You also got some cool collaborations in this project and I think of saxophonist Kaidi Akinnibi. In the past you teamed up with Kokoroko and Lianne La Havas so how do you select your collaborators?

I am lucky to be surrounded by a lot of amazing people. I could just hear certain people on the tracks so I called them up and got them involved. Léa Sen for example felt like a logical fit when I first came up with the chord sequence for ‘Hall Of Mirrors’. I see these days it has become expected to feature artists on your record to try and expand your audience. I feel this can be quite contrived and take the focus away from making a well-balanced project.

And do you have a dream collaboration you want to secretly tell us about?

I don’t think I will know until I write the piece. But maybe Joni Mitchell…

The title of this new record is quite funny for my part. I wanted to know more about the meaning of this “spoon”?

I don’t want to say too much because I like there to be an element of what I create left up to people’s imagination. All I’ll say is a spoon shows a warped reflection and no matter how you look into it you will never see a true reflection of yourself. It’s important to create your own self-image in your mind and not rely on others.

Any punk or beautiful and memorable moments during making this record?

One of the most beautiful moments was when I first met up with the band and played through the compositions for the first time at my friend’s studio under a pub in South London. We played the grooves for hours and it was such an amazing release and newfound appreciation for music after so long not playing because of the pandemic.

You are also going on tour to promote this new project and how important is the stage for you? Especially when doing music live was complicated during the lockdown and with this sanitary crisis. Do you feel more connected to social platforms? I saw you are quite present on TikTok now…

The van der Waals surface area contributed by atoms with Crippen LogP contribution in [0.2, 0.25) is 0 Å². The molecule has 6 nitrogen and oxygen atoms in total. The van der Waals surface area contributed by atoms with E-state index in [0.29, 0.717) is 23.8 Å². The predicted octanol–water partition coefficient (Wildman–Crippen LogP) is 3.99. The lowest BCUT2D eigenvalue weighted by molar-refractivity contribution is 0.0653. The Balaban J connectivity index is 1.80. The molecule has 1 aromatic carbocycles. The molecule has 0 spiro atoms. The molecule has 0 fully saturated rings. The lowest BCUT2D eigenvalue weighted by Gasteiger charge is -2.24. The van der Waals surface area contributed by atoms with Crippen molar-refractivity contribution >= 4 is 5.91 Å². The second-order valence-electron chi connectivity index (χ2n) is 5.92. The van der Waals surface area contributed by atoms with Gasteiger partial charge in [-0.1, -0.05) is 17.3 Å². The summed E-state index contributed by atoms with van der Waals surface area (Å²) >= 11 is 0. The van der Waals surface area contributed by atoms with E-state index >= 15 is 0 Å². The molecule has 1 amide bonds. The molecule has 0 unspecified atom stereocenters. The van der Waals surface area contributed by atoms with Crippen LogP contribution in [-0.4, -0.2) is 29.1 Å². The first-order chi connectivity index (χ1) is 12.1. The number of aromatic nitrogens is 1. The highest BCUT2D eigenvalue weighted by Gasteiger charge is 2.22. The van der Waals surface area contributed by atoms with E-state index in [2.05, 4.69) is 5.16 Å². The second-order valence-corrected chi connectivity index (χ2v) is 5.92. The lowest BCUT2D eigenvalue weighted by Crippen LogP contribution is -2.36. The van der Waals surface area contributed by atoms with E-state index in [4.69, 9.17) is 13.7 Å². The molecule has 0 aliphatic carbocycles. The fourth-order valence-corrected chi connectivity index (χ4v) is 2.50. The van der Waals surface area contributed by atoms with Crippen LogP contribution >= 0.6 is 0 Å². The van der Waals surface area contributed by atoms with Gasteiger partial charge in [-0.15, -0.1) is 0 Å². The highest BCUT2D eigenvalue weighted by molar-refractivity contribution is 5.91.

My music is written to be experienced in real life and to evolve over time. I like to think of my songs as a living thing that will continue to grow with me and the musicians I play with. Social media is a tool to promote me and connect with fans around the world but that’s where it ends for me, it doesn’t feed my soul like live music in a room with real people does. So if you want to hear the real deal come see me play in Paris on December 5th, 2022 at La Boule Noire!

Talking about TikTok, do you think it’s natural to normalize this app as a musician now? Making a particular sound to fit this audience?

I find it very sad when I see people changing what they write for a social media platform. TikTok can be fun and I like that I can make it just focused on my playing but I don’t think you will ever be able to express your full artistry through any platform like that. I write songs because I feel them deep in my gut not to fit some fake shiny box.

Pictures by Alex Waespi